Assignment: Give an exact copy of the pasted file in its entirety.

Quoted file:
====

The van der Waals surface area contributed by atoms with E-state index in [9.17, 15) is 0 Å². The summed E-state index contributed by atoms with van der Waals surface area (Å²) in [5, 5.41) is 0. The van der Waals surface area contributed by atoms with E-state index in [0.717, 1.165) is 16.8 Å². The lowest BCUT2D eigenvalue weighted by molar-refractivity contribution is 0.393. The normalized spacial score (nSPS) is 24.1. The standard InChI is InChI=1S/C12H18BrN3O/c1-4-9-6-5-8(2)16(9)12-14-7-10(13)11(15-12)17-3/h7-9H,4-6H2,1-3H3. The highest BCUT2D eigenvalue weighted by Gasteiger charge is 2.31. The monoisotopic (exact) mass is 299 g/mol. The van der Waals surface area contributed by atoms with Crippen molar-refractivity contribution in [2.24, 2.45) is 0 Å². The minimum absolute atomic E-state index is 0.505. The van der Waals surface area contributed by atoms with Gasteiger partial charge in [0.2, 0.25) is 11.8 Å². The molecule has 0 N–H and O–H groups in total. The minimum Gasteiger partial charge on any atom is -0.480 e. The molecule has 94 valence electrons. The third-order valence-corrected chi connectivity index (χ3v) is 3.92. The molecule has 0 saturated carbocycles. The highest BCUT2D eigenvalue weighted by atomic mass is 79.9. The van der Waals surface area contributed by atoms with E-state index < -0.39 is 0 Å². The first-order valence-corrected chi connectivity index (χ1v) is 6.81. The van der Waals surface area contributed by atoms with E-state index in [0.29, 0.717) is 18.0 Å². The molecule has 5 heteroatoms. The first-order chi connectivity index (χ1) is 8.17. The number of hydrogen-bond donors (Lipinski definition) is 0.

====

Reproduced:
The van der Waals surface area contributed by atoms with E-state index in [9.17, 15) is 0 Å². The summed E-state index contributed by atoms with van der Waals surface area (Å²) in [5, 5.41) is 0. The van der Waals surface area contributed by atoms with E-state index in [0.717, 1.165) is 16.8 Å². The lowest BCUT2D eigenvalue weighted by molar-refractivity contribution is 0.393. The normalized spacial score (nSPS) is 24.1. The standard InChI is InChI=1S/C12H18BrN3O/c1-4-9-6-5-8(2)16(9)12-14-7-10(13)11(15-12)17-3/h7-9H,4-6H2,1-3H3. The highest BCUT2D eigenvalue weighted by Gasteiger charge is 2.31. The monoisotopic (exact) mass is 299 g/mol. The van der Waals surface area contributed by atoms with Crippen molar-refractivity contribution in [2.24, 2.45) is 0 Å². The minimum absolute atomic E-state index is 0.505. The van der Waals surface area contributed by atoms with Gasteiger partial charge in [0.2, 0.25) is 11.8 Å². The molecule has 0 N–H and O–H groups in total. The minimum Gasteiger partial charge on any atom is -0.480 e. The molecule has 94 valence electrons. The third-order valence-corrected chi connectivity index (χ3v) is 3.92. The molecule has 0 saturated carbocycles. The highest BCUT2D eigenvalue weighted by atomic mass is 79.9. The van der Waals surface area contributed by atoms with E-state index < -0.39 is 0 Å². The first-order valence-corrected chi connectivity index (χ1v) is 6.81. The van der Waals surface area contributed by atoms with E-state index in [0.29, 0.717) is 18.0 Å². The molecule has 5 heteroatoms. The first-order chi connectivity index (χ1) is 8.17. The number of hydrogen-bond donors (Lipinski definition) is 0.